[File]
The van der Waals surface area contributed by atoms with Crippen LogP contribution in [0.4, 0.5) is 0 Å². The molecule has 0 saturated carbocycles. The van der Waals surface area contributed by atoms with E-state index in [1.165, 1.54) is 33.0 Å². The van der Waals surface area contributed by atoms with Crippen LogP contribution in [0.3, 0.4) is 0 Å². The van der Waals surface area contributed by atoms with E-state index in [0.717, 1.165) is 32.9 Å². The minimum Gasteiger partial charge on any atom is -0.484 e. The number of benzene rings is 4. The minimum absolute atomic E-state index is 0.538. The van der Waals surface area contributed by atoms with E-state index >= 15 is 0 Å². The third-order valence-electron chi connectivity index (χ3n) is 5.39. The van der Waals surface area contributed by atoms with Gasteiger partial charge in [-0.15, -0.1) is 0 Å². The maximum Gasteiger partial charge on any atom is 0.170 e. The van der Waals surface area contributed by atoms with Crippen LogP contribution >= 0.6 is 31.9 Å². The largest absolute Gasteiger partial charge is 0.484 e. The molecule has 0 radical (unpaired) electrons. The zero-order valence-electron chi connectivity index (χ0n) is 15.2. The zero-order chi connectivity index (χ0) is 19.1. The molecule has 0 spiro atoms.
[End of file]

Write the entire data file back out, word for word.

The van der Waals surface area contributed by atoms with Crippen LogP contribution in [0.4, 0.5) is 0 Å². The molecule has 0 saturated carbocycles. The van der Waals surface area contributed by atoms with E-state index in [1.165, 1.54) is 33.0 Å². The van der Waals surface area contributed by atoms with Crippen LogP contribution in [0.3, 0.4) is 0 Å². The van der Waals surface area contributed by atoms with E-state index in [0.717, 1.165) is 32.9 Å². The minimum Gasteiger partial charge on any atom is -0.484 e. The number of benzene rings is 4. The minimum absolute atomic E-state index is 0.538. The van der Waals surface area contributed by atoms with E-state index >= 15 is 0 Å². The third-order valence-electron chi connectivity index (χ3n) is 5.39. The van der Waals surface area contributed by atoms with Gasteiger partial charge in [-0.15, -0.1) is 0 Å². The maximum Gasteiger partial charge on any atom is 0.170 e. The van der Waals surface area contributed by atoms with Crippen LogP contribution >= 0.6 is 31.9 Å². The largest absolute Gasteiger partial charge is 0.484 e. The molecule has 0 radical (unpaired) electrons. The zero-order valence-electron chi connectivity index (χ0n) is 15.2. The zero-order chi connectivity index (χ0) is 19.1. The molecule has 0 spiro atoms.